All that said, I flatted on the way to WGB at Park and Davis.  The last thing I remember was looking down and seeing a key on the ground, then pop.  Got the wheel off, swapped tubes – did not find anything sticking in the tire – then tried to air up…to no avail.  I was using the Crank Bros pump, which I’m never really sure works right.  It’s an ingenious design – compact shaft that lets the user select either high pressure or high volume.  You can also select whether you’re filling through a Presta or Schraeder valve.  The problem lies in making sure you have all your selections made and that the pump is set up to actually move air…

…but, I digress…

So, I switch over to the CO2 cartridge.  This I have a decent grip on how it works.  Again – some slight inflation, then I hear it seeping out.  Well, shit.  I remembered taking the patch kit out of the seat bag and putting it on the Raleigh, as I was doing a long ride; the plan was to pick up a few more tube kits at WGB (really – just dandy timing).  But for now, I was fucked.  I put the rig back together and – through the magic of Motorola – was able to determine that I was slightly closer to WGB than home.  Started out, then realized that Shaw’s Lightweight Cycles was somewhat nearby – the Droid said 0.7 miles, so off I went.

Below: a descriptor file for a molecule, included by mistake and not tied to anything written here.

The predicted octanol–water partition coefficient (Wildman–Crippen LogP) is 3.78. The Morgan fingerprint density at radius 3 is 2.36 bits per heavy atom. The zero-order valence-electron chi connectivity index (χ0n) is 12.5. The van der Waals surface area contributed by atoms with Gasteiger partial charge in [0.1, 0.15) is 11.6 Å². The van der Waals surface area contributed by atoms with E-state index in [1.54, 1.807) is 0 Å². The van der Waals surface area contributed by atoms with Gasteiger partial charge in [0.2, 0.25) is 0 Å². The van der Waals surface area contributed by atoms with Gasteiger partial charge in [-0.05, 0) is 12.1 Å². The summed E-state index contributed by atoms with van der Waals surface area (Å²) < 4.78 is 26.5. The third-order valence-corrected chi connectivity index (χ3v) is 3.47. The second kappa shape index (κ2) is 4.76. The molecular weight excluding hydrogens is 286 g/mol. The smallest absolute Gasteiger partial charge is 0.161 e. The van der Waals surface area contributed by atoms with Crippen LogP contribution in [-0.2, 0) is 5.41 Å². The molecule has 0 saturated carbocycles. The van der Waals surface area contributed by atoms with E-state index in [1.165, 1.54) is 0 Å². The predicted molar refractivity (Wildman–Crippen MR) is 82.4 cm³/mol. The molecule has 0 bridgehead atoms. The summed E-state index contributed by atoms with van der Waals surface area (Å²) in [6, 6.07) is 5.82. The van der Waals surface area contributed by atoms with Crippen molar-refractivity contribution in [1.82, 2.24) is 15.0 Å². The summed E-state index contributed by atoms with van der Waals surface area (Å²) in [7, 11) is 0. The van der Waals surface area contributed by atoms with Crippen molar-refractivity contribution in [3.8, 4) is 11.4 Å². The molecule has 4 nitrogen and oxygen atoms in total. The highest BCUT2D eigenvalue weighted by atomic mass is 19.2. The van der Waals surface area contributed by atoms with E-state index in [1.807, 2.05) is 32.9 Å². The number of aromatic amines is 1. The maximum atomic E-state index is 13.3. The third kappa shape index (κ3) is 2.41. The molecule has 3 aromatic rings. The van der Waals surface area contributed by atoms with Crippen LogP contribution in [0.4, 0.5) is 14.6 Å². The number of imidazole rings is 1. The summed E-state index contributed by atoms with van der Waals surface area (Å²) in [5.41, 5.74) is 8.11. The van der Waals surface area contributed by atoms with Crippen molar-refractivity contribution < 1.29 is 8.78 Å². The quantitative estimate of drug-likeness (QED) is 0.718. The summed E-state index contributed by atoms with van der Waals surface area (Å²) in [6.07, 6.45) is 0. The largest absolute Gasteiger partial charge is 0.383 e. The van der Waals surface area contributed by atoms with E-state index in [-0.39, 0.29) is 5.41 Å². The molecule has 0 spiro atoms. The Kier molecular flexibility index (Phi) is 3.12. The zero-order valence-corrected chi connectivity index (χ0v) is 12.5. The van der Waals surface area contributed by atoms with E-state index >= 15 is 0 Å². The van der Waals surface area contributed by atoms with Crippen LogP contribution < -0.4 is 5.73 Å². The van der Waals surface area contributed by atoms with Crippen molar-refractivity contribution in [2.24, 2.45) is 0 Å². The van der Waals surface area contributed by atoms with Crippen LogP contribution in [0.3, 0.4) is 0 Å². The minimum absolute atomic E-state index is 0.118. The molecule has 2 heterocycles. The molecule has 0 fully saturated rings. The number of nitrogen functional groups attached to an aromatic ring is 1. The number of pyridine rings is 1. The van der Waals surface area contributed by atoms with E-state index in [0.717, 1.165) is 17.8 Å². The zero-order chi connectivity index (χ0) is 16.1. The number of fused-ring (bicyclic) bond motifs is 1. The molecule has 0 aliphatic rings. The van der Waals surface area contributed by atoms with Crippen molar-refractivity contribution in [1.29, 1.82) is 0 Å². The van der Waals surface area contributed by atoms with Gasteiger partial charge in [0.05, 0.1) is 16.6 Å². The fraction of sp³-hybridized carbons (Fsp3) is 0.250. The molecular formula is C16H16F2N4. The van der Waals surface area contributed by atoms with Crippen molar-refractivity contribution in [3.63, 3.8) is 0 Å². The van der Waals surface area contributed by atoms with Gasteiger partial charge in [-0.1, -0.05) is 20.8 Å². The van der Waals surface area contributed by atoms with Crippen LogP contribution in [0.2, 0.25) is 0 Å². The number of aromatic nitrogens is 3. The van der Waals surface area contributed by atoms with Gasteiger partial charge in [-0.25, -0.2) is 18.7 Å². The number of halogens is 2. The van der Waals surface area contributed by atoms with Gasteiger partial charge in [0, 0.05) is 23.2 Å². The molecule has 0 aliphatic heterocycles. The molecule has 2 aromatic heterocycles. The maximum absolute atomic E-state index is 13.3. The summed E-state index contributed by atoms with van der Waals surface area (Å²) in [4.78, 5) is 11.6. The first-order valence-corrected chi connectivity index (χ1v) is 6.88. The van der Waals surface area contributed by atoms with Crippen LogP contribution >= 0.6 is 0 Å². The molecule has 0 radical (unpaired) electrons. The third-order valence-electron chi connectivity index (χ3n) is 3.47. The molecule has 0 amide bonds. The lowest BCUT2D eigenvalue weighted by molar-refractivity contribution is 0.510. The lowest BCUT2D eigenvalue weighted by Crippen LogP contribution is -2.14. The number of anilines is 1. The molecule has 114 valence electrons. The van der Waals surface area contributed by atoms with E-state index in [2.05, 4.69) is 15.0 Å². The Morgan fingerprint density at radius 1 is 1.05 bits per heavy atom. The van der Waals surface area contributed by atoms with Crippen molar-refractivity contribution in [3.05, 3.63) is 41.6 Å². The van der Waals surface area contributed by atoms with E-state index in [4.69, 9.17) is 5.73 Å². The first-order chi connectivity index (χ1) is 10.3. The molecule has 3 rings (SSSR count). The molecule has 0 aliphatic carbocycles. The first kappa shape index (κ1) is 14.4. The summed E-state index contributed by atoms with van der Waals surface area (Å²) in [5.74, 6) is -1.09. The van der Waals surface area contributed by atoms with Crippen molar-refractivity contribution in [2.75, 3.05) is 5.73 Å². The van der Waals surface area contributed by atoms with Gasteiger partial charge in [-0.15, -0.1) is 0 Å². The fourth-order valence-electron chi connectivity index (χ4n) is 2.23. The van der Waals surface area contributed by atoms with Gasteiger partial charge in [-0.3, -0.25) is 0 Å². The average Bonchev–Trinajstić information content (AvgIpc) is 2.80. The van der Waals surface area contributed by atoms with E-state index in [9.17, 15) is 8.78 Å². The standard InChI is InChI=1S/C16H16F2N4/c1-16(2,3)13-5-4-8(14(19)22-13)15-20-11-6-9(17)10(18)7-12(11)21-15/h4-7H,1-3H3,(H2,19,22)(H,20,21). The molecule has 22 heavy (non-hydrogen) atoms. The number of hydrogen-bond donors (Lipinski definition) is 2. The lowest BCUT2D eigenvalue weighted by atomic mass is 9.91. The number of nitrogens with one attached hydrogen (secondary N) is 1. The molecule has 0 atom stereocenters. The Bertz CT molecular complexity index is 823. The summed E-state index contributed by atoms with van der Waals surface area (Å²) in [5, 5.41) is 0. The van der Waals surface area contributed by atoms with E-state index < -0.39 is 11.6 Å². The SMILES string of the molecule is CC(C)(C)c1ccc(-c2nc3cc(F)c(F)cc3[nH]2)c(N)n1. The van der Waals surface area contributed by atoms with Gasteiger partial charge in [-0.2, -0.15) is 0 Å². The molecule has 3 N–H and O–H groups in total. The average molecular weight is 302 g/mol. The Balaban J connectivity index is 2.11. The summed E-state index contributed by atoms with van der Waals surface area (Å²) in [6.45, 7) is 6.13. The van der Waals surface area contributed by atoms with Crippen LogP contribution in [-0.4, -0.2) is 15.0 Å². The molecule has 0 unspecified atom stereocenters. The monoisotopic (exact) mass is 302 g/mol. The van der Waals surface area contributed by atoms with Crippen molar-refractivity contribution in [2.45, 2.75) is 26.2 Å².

I’d guess that Shaw’s has been there for 35  years if not longer.  Not the cleanest or tidiest shop, mind you, nor does it have the newest items.  There were wool jerseys that I’d guess were from the 80’s and a few spandex-ish ones from the 90’s, I’d reckon.  They did have some new bibs, however.  I’m guessing that clothing is not their big money maker.  As for bikes, they had some Bianchi’s, a couple of brands I hadn’t heard of, and an old Dave Moulton.  It was sort of cool to see the DM, live and in person like that, with chrome lugs and all.  What was interesting was the frames they had hanging from the rafters – all different brands.  Makes me think that I should look a this place for a frame if I want to do a build up.